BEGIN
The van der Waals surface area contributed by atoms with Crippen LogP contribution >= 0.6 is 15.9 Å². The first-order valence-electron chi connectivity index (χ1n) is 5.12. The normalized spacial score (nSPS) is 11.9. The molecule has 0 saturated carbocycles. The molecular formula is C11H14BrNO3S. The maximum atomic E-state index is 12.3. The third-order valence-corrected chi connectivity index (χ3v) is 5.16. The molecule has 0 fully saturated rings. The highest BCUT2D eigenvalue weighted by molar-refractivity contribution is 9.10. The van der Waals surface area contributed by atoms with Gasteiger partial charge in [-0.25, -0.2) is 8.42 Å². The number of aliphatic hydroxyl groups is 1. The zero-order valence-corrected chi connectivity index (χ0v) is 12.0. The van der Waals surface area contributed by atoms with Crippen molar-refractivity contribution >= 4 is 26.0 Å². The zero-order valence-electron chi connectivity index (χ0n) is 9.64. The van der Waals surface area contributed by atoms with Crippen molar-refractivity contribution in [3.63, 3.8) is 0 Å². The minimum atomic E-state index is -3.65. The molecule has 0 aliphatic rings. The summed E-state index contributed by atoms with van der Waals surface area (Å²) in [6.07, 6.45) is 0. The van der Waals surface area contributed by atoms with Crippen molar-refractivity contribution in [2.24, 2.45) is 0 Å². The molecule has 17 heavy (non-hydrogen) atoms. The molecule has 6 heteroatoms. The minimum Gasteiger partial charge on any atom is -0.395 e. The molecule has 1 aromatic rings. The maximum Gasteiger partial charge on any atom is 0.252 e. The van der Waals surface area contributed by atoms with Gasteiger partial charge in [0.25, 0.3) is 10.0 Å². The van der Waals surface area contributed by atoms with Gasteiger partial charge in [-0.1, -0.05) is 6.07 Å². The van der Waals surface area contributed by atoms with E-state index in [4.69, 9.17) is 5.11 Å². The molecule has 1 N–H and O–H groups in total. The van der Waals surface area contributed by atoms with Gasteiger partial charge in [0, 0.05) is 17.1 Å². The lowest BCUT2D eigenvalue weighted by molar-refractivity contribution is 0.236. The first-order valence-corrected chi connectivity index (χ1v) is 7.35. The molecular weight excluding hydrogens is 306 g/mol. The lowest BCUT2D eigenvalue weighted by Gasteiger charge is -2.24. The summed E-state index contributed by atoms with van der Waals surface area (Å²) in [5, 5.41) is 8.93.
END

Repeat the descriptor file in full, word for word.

The van der Waals surface area contributed by atoms with Crippen LogP contribution >= 0.6 is 15.9 Å². The first-order valence-electron chi connectivity index (χ1n) is 5.12. The normalized spacial score (nSPS) is 11.9. The molecule has 0 saturated carbocycles. The molecular formula is C11H14BrNO3S. The maximum atomic E-state index is 12.3. The third-order valence-corrected chi connectivity index (χ3v) is 5.16. The molecule has 0 fully saturated rings. The highest BCUT2D eigenvalue weighted by molar-refractivity contribution is 9.10. The van der Waals surface area contributed by atoms with Gasteiger partial charge in [-0.25, -0.2) is 8.42 Å². The number of aliphatic hydroxyl groups is 1. The zero-order valence-corrected chi connectivity index (χ0v) is 12.0. The van der Waals surface area contributed by atoms with Crippen molar-refractivity contribution >= 4 is 26.0 Å². The zero-order valence-electron chi connectivity index (χ0n) is 9.64. The van der Waals surface area contributed by atoms with Crippen molar-refractivity contribution in [3.63, 3.8) is 0 Å². The minimum atomic E-state index is -3.65. The molecule has 0 aliphatic rings. The summed E-state index contributed by atoms with van der Waals surface area (Å²) in [6.07, 6.45) is 0. The van der Waals surface area contributed by atoms with Crippen molar-refractivity contribution in [2.24, 2.45) is 0 Å². The molecule has 17 heavy (non-hydrogen) atoms. The molecule has 6 heteroatoms. The minimum Gasteiger partial charge on any atom is -0.395 e. The molecule has 1 aromatic rings. The maximum Gasteiger partial charge on any atom is 0.252 e. The van der Waals surface area contributed by atoms with Gasteiger partial charge in [0.25, 0.3) is 10.0 Å². The van der Waals surface area contributed by atoms with Gasteiger partial charge in [-0.1, -0.05) is 6.07 Å². The van der Waals surface area contributed by atoms with E-state index in [4.69, 9.17) is 5.11 Å². The molecule has 1 N–H and O–H groups in total. The van der Waals surface area contributed by atoms with Gasteiger partial charge in [0, 0.05) is 17.1 Å². The lowest BCUT2D eigenvalue weighted by molar-refractivity contribution is 0.236. The first-order valence-corrected chi connectivity index (χ1v) is 7.35. The molecular weight excluding hydrogens is 306 g/mol. The lowest BCUT2D eigenvalue weighted by Gasteiger charge is -2.24. The summed E-state index contributed by atoms with van der Waals surface area (Å²) in [5, 5.41) is 8.93.